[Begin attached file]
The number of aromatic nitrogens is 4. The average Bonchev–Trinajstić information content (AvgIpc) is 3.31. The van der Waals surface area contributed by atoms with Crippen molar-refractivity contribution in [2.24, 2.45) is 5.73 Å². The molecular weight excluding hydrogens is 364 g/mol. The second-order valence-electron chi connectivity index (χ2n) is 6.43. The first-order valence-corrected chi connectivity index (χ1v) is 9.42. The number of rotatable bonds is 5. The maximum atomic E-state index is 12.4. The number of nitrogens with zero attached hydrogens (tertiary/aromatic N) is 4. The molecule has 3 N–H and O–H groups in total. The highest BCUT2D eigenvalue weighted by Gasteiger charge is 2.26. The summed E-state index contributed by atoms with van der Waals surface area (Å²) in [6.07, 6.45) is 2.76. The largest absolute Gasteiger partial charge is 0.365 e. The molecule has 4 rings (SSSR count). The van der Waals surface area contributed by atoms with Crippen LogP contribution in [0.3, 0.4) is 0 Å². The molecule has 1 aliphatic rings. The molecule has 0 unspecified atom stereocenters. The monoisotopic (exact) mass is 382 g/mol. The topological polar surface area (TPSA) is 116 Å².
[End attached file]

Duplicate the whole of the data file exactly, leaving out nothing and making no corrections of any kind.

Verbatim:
The number of aromatic nitrogens is 4. The average Bonchev–Trinajstić information content (AvgIpc) is 3.31. The van der Waals surface area contributed by atoms with Crippen molar-refractivity contribution in [2.24, 2.45) is 5.73 Å². The molecular weight excluding hydrogens is 364 g/mol. The second-order valence-electron chi connectivity index (χ2n) is 6.43. The first-order valence-corrected chi connectivity index (χ1v) is 9.42. The number of rotatable bonds is 5. The maximum atomic E-state index is 12.4. The number of nitrogens with zero attached hydrogens (tertiary/aromatic N) is 4. The molecule has 3 N–H and O–H groups in total. The highest BCUT2D eigenvalue weighted by Gasteiger charge is 2.26. The summed E-state index contributed by atoms with van der Waals surface area (Å²) in [6.07, 6.45) is 2.76. The largest absolute Gasteiger partial charge is 0.365 e. The molecule has 4 rings (SSSR count). The van der Waals surface area contributed by atoms with Crippen LogP contribution in [0.3, 0.4) is 0 Å². The molecule has 1 aliphatic rings. The molecule has 0 unspecified atom stereocenters. The monoisotopic (exact) mass is 382 g/mol. The topological polar surface area (TPSA) is 116 Å².